Effective October 1, 2021, by order of the Centers for Disease Control (CDC), USCIS and the U.S. Department of State will require individuals applying for permanent resident status to be vaccinated for COVID-19, with limited exceptions. Refugees are also covered by the order. Proof of full COVID-19 vaccination will be required along with the other vaccination requirements already in place in connection with green card applications.
If the medical exam is completed before October 1, 2021, and the exam results are within the validity period (typically 2 years from completion with some exceptions), COVID-19 vaccination is not required.
Blanket waivers of the vaccination requirement are available if
In all instances, the request for exemption must be documented.
Applicants may also apply for an individual waiver of the vaccine requirement on religious or moral grounds. USCIS will make the determination as to whether an individual waiver will be granted. If the wavier is denied and the individual is not vaccinated, the individual will be deemed inadmissible, and ineligible for lawful permanent resident status.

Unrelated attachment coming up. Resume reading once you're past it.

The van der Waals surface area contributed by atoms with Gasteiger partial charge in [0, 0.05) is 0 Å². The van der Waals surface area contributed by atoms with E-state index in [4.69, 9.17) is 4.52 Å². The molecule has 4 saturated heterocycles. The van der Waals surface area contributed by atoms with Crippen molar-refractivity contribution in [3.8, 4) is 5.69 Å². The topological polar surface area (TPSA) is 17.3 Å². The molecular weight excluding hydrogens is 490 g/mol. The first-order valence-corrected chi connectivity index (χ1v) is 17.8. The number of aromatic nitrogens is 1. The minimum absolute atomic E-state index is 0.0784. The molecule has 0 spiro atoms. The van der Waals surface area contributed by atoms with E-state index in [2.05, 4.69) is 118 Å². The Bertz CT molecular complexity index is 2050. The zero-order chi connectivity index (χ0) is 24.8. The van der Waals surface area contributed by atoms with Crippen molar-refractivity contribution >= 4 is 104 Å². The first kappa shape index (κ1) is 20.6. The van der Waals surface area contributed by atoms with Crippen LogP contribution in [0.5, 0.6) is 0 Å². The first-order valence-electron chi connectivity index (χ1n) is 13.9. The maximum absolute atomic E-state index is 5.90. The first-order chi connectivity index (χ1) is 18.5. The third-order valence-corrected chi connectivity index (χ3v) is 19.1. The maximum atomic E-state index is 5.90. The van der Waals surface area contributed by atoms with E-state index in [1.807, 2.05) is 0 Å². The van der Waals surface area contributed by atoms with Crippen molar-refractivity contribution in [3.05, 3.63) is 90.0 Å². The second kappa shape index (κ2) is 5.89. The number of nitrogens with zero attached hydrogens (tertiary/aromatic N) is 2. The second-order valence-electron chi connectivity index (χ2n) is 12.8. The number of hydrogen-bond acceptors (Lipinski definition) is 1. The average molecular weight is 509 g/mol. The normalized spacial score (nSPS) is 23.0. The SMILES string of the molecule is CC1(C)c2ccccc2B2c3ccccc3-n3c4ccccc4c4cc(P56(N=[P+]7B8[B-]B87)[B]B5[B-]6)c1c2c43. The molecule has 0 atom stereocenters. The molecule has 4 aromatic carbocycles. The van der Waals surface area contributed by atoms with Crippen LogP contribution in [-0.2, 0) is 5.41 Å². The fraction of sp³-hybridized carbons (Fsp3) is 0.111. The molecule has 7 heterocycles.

Approved COVID-19 vaccines are those authorized for emergency use by the U.S. Food and Drug Administration or those listed for emergency use by the World Health Organization.
Written documentation proving vaccination is required. This may include:
An individual’s personal attestation that they have been vaccinated is not sufficient. Additionally, an individual may not be exempted from the vaccination requirement on the basis of testing that establishes immunity or recovery from prior COVID-19 infection.
Finally, keep in mind that proof of vaccination does not exempt international travelers from the requirement to present proof of a negative COVID-19 test prior to boarding an international flight to the U.S.